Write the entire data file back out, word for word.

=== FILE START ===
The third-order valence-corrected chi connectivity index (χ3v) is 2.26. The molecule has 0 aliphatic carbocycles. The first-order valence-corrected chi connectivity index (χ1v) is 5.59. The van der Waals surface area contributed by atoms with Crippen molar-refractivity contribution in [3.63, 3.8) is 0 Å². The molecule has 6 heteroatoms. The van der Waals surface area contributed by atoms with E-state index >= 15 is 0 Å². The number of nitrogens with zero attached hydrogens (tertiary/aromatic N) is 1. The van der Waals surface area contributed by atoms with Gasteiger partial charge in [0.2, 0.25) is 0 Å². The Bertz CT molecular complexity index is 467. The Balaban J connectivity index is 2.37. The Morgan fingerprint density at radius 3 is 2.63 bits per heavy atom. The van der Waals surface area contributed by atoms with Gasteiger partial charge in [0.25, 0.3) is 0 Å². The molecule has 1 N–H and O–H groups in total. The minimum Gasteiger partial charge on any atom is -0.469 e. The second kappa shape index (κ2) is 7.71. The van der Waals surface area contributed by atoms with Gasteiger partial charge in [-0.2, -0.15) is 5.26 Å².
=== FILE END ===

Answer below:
The third-order valence-corrected chi connectivity index (χ3v) is 2.26. The molecule has 0 aliphatic carbocycles. The first-order valence-corrected chi connectivity index (χ1v) is 5.59. The van der Waals surface area contributed by atoms with Crippen molar-refractivity contribution in [3.63, 3.8) is 0 Å². The molecule has 6 heteroatoms. The van der Waals surface area contributed by atoms with E-state index >= 15 is 0 Å². The number of nitrogens with zero attached hydrogens (tertiary/aromatic N) is 1. The van der Waals surface area contributed by atoms with Gasteiger partial charge in [0.2, 0.25) is 0 Å². The Bertz CT molecular complexity index is 467. The Balaban J connectivity index is 2.37. The Morgan fingerprint density at radius 3 is 2.63 bits per heavy atom. The van der Waals surface area contributed by atoms with Gasteiger partial charge in [0.25, 0.3) is 0 Å². The molecule has 1 N–H and O–H groups in total. The minimum Gasteiger partial charge on any atom is -0.469 e. The second kappa shape index (κ2) is 7.71. The van der Waals surface area contributed by atoms with Gasteiger partial charge in [-0.2, -0.15) is 5.26 Å².